The customer problem solving approach to brainstorming begins with the premise that if you have a problem, others may have that same problem. If you can identify and articulate this pain point (the problem) and which users are facing it, you can brainstorm products to solve that problem.
2. Research your target market and competition
The most important starting point for any product is user research. The team needs a real and accurate understanding of the user, the user problem, the scope of the problem (how many people face it), and the competition out there for other ways to solve that problem.
Recommended Reading: How to ensure Problem-Solution Fit and Product-Market Fit
In the market research stage, insight into the user and the competition will help inform the technical direction of the web app.
The biggest culprit behind failure is not finding a strong unmet need and a differentiated and defendable solution for that need. – Tom Eisenmann, Harvard Business School in The Fail-Safe Startup
3. Plan key functionality and features of the web app
In today’s fast moving environment, speed is important – but so is developing the right product. At this stage, we want to ask at the most basic level: what does the web app do?
To prioritize key features and functionality of the web app, list down all the features (major & minor) that you want with the MoSCoW approach:
- Mo — Must have features
- S — Should have features
- Co — Could have features
- W — Won’t need features
These features will be used in later planning, for the feedback stage of wireframing and, prototyping, and ultimately the minimum viable product (MVP), a lean product that has the basic functionality and features to help get the product into the hands of early adopters.
Designing UX & UI Stage
Designing the web application first begins with an understanding of user interface (UI) and user experience (UX) – including how they are related and how they each impact the design choices in this stage of web app development.
User Interface (UI) is concerned with the look of the web app, dealing with design questions such as colors, fonts, placement, and overall design. UI design focuses on developing a UI that is aesthetically pleasing for the user.
User Experience (UX) manages the way a customer interacts with the app through a detailed understanding of what a user wants and feels. UX design is open-ended, asking at every stage what a user may want, need, and feel – and how to both feel better and to reduce friction in the experience. The elements of UX design include concepts of being useful, desirable, accessible, credible, findable, usable, and valuable.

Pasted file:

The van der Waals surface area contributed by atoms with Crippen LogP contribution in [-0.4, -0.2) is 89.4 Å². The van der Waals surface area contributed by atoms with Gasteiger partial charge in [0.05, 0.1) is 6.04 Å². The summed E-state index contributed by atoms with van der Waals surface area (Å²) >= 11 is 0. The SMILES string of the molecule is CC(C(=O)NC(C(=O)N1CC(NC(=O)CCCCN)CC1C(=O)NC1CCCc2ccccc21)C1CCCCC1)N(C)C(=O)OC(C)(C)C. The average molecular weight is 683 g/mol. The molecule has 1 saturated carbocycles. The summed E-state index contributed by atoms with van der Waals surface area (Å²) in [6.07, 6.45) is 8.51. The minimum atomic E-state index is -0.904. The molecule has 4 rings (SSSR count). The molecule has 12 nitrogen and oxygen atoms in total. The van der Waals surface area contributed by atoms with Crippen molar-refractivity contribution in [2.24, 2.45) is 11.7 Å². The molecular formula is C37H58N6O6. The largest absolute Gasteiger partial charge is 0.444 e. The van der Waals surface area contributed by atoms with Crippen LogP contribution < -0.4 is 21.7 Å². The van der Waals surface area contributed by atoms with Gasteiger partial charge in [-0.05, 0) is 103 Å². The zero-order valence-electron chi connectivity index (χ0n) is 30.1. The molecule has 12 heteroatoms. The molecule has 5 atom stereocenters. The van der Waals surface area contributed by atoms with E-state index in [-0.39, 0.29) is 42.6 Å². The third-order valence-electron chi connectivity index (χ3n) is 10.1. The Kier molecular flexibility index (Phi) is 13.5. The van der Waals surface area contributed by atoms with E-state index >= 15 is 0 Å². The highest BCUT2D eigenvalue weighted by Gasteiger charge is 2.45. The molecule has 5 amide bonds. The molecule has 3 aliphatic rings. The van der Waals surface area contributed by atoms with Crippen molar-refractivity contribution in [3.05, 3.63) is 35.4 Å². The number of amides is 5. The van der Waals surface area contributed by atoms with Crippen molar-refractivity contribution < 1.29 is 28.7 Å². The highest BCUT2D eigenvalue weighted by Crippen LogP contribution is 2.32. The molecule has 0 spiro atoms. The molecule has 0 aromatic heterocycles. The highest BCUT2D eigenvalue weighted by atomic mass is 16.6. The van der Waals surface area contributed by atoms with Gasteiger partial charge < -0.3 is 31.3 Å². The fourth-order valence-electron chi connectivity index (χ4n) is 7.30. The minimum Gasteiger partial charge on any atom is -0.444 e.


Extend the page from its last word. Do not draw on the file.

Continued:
4. Map out the user journey
The user journey map is a visualization of the user flow through the web app over time. It tells the story of the user’s experience and puts the customer front and center in thinking. By mapping each step of the user (or customer) journey, it is easier to understand the motivations, needs, and challenges users experience – and how better UX design can overcome these stumbling blocks.
5. Wireframe the app
Wireframes are digital, simplified visual concepts of the future app. They lay out the structure, hierarchy, and relationship between the elements that make up the product. Think of the wireframe as the “draft” or “plans” for the app, both the front and the back end of how the mobile app will look and how it will work.
The wireframe section can include graphically designing the back-end database to have a visual workflow to reference in coding or can include test sections of code to see how they operate.
6. Build clickable prototype
By adding additional interactivity to the produced set of wireframes, the resulting prototype can appear and behave just like the real web app would do. This prototype can be both seen and experienced, with interactivity and enhanced UX elements that simulate the user experience, allowing for valuable feedback on functionality, design, and user experience before the full development has taken place.
7. Visual design
Visual design is an essential experience design method that focuses on the aesthetics of a site or application. At this stage, UI designers create mockups that show how the app will look, choosing elements of the UI including fonts, color schemes, icons, shapes, buttons, screen element sizes and proportions, illustrations and more. Where applicable, this will also include motion design elements such as animations and screen transitions.
But more than the ‘look & feel’ factor, the design is driven primarily by the ‘usability and functionality’ factor of UX, aiming for a delightful and useful user experience.
After design and validation comes development – the stage where larger technical decisions are made about the frameworks and technologies that will support the app as well as the actual coding of the web app.
Choose your tech stack
A tech stack is the combination of technology services, frameworks, and languages that make up the back-end (how it works) and the front-end (how it looks).